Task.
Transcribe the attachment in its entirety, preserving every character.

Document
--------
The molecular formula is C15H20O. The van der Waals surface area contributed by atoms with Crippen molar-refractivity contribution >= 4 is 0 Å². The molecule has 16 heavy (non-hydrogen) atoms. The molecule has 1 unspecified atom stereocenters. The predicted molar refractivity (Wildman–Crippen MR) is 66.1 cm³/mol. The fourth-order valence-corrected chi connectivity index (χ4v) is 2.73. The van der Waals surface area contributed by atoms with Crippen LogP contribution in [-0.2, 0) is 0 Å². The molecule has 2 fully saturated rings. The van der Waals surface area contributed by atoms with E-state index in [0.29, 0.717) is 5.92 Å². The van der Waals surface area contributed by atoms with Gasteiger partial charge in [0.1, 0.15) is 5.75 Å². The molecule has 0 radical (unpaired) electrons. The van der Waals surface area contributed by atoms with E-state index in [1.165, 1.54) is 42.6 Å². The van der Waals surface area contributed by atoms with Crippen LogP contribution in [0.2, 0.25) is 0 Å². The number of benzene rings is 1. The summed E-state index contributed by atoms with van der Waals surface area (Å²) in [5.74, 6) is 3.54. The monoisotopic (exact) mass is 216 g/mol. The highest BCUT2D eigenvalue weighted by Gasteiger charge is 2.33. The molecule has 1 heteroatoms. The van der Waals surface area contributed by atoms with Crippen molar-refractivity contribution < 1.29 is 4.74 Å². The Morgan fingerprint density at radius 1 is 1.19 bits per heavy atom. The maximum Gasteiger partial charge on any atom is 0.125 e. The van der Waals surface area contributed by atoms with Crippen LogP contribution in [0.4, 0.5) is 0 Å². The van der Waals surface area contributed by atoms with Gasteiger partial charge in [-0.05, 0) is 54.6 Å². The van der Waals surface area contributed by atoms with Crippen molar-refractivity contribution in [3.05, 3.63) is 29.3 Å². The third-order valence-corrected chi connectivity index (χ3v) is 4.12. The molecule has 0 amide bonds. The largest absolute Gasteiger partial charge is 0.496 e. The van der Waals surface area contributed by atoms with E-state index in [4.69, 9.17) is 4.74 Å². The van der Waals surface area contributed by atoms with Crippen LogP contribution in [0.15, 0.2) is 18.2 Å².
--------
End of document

The molecular formula is C15H20O. The van der Waals surface area contributed by atoms with Crippen molar-refractivity contribution >= 4 is 0 Å². The molecule has 16 heavy (non-hydrogen) atoms. The molecule has 1 unspecified atom stereocenters. The predicted molar refractivity (Wildman–Crippen MR) is 66.1 cm³/mol. The fourth-order valence-corrected chi connectivity index (χ4v) is 2.73. The van der Waals surface area contributed by atoms with Crippen LogP contribution in [-0.2, 0) is 0 Å². The molecule has 2 fully saturated rings. The van der Waals surface area contributed by atoms with E-state index in [0.29, 0.717) is 5.92 Å². The van der Waals surface area contributed by atoms with Gasteiger partial charge in [0.1, 0.15) is 5.75 Å². The molecule has 0 radical (unpaired) electrons. The van der Waals surface area contributed by atoms with E-state index in [1.165, 1.54) is 42.6 Å². The van der Waals surface area contributed by atoms with Crippen LogP contribution in [0.2, 0.25) is 0 Å². The number of benzene rings is 1. The summed E-state index contributed by atoms with van der Waals surface area (Å²) in [5.74, 6) is 3.54. The monoisotopic (exact) mass is 216 g/mol. The highest BCUT2D eigenvalue weighted by Gasteiger charge is 2.33. The molecule has 1 heteroatoms. The van der Waals surface area contributed by atoms with Crippen molar-refractivity contribution < 1.29 is 4.74 Å². The Morgan fingerprint density at radius 1 is 1.19 bits per heavy atom. The maximum Gasteiger partial charge on any atom is 0.125 e. The van der Waals surface area contributed by atoms with Crippen LogP contribution in [0.4, 0.5) is 0 Å². The van der Waals surface area contributed by atoms with Gasteiger partial charge in [-0.05, 0) is 54.6 Å². The van der Waals surface area contributed by atoms with Crippen molar-refractivity contribution in [3.05, 3.63) is 29.3 Å². The third-order valence-corrected chi connectivity index (χ3v) is 4.12. The molecule has 0 amide bonds. The largest absolute Gasteiger partial charge is 0.496 e. The van der Waals surface area contributed by atoms with E-state index in [4.69, 9.17) is 4.74 Å². The van der Waals surface area contributed by atoms with Crippen LogP contribution in [0.15, 0.2) is 18.2 Å².